September 23 2014
Audio: Alison Carlier/Jerwood drawing prize
Roll up everyone, for here perhaps is a Guffwatch to beat all Guffwatches. From the BBC:
A sound piece, lasting 75 seconds, has won a prestigious prize for drawing.
Adjectives, lines and marks, the winner of this year's £8,000 Jerwood Drawing Prize, will be exhibited alongside two other prize winners from this week.
Its creator, Alison Carlier, describes the piece as "an open-ended audio drawing" that offers "a spoken description of an unknown object".
Established in 1994, the Jerwood Drawing Prize is the UK's largest annual open exhibition for drawing.
It is the first time an artwork consisting solely of sound has won the top prize in its 20-year history.
The extract Carlier reads aloud describes a "hard, red, brown" Roman pot found in the London borough of Southwark.
Its source is a reference book on Roman excavations in south London held by the Museum of London.
Yes, that's right: someone has won eight thousand quid just by having the chutzpah to read out a few lines from an old book, and enter the recording into a drawing prize. Absurdism has reached a new level. What next? Could I enter the Nobel prize for literature with a well-cooked steak?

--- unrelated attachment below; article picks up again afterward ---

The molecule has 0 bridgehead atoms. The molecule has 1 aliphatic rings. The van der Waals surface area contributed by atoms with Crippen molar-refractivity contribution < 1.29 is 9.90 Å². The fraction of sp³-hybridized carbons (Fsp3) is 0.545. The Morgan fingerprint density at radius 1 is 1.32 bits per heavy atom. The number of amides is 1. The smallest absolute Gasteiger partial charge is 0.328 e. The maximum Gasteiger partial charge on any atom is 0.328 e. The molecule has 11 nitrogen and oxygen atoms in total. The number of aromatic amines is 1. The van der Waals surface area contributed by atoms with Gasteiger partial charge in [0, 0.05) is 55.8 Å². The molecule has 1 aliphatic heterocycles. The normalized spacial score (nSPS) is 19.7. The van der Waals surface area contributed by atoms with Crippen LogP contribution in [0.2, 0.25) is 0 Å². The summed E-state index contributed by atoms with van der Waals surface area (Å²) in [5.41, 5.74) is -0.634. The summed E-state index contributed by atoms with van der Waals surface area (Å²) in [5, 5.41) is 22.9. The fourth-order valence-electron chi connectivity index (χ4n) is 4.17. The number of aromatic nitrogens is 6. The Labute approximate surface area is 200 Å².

To understand how a sound piece became 'a drawing', we must look to the guffy criteria of the Jerwood prize, as set out by one of the judges, Gavin Delahunty, Senior Curator of Contemporary Art at Dallas Museum:
“The shortlist is made up of those artists who knew how to embrace, or indeed reject, the manifold approaches to drawing that exist today. Naturally such a process of selection is always a subjective exercise grown out of the different visual and intellectual sensibilities of the jury. This vital tension between the judges ensured that the final selection went beyond any singular voice or tendency delivering a superb and surprising group of “drawings” for exhibition and commendation.”
Here we have a classic construct of Guff-ism; the need, because people don't know what else to say, to make every statement a contradiction. '...to embrace, or indeed reject...' We see this all the time in contemporary-speak: 'something constructive, but at the same time also destructive', and its primary purpose, as demonstrated again by Gavin, is to permit the creation of 'tension', another favourite old chestnut from the contemporary world.
Update - a reader writes:
I am speechless.
Another wonders where the money comes from for the prize. The good news is that none of it is public money.
Another reader writes:
[...] from my experience teaching it is this type of crap-speak that is being taught in the universities. The new generation unleashed on the public will all be "communicating" in this way.